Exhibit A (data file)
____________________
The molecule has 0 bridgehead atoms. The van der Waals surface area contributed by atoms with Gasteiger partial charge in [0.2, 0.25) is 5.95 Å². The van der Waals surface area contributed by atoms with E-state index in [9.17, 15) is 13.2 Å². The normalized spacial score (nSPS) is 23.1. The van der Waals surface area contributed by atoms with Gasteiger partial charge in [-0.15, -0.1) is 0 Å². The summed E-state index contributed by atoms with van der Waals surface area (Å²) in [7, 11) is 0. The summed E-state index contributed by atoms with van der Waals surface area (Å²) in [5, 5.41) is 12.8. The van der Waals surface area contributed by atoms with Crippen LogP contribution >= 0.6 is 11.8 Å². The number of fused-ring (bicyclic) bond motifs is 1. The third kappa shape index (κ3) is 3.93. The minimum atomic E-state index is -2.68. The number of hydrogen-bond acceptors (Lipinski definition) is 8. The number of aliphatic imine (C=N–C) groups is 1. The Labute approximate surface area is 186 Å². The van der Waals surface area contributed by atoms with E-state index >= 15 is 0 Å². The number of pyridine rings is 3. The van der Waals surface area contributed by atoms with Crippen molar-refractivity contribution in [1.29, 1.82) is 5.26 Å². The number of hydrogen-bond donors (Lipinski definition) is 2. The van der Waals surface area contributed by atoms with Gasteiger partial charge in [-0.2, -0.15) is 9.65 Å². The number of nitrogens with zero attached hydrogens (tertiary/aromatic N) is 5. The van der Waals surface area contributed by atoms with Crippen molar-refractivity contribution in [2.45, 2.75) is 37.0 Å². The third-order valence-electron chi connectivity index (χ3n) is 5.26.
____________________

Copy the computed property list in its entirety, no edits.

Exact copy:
The molecule has 0 bridgehead atoms. The van der Waals surface area contributed by atoms with Gasteiger partial charge in [0.2, 0.25) is 5.95 Å². The van der Waals surface area contributed by atoms with E-state index in [9.17, 15) is 13.2 Å². The normalized spacial score (nSPS) is 23.1. The van der Waals surface area contributed by atoms with Gasteiger partial charge in [-0.15, -0.1) is 0 Å². The summed E-state index contributed by atoms with van der Waals surface area (Å²) in [7, 11) is 0. The summed E-state index contributed by atoms with van der Waals surface area (Å²) in [5, 5.41) is 12.8. The van der Waals surface area contributed by atoms with Crippen LogP contribution >= 0.6 is 11.8 Å². The number of fused-ring (bicyclic) bond motifs is 1. The third kappa shape index (κ3) is 3.93. The minimum atomic E-state index is -2.68. The number of hydrogen-bond acceptors (Lipinski definition) is 8. The number of aliphatic imine (C=N–C) groups is 1. The Labute approximate surface area is 186 Å². The van der Waals surface area contributed by atoms with E-state index >= 15 is 0 Å². The number of pyridine rings is 3. The van der Waals surface area contributed by atoms with Crippen molar-refractivity contribution in [1.29, 1.82) is 5.26 Å². The number of hydrogen-bond donors (Lipinski definition) is 2. The van der Waals surface area contributed by atoms with Gasteiger partial charge in [-0.2, -0.15) is 9.65 Å². The number of nitrogens with zero attached hydrogens (tertiary/aromatic N) is 5. The van der Waals surface area contributed by atoms with Crippen molar-refractivity contribution in [2.45, 2.75) is 37.0 Å². The third-order valence-electron chi connectivity index (χ3n) is 5.26.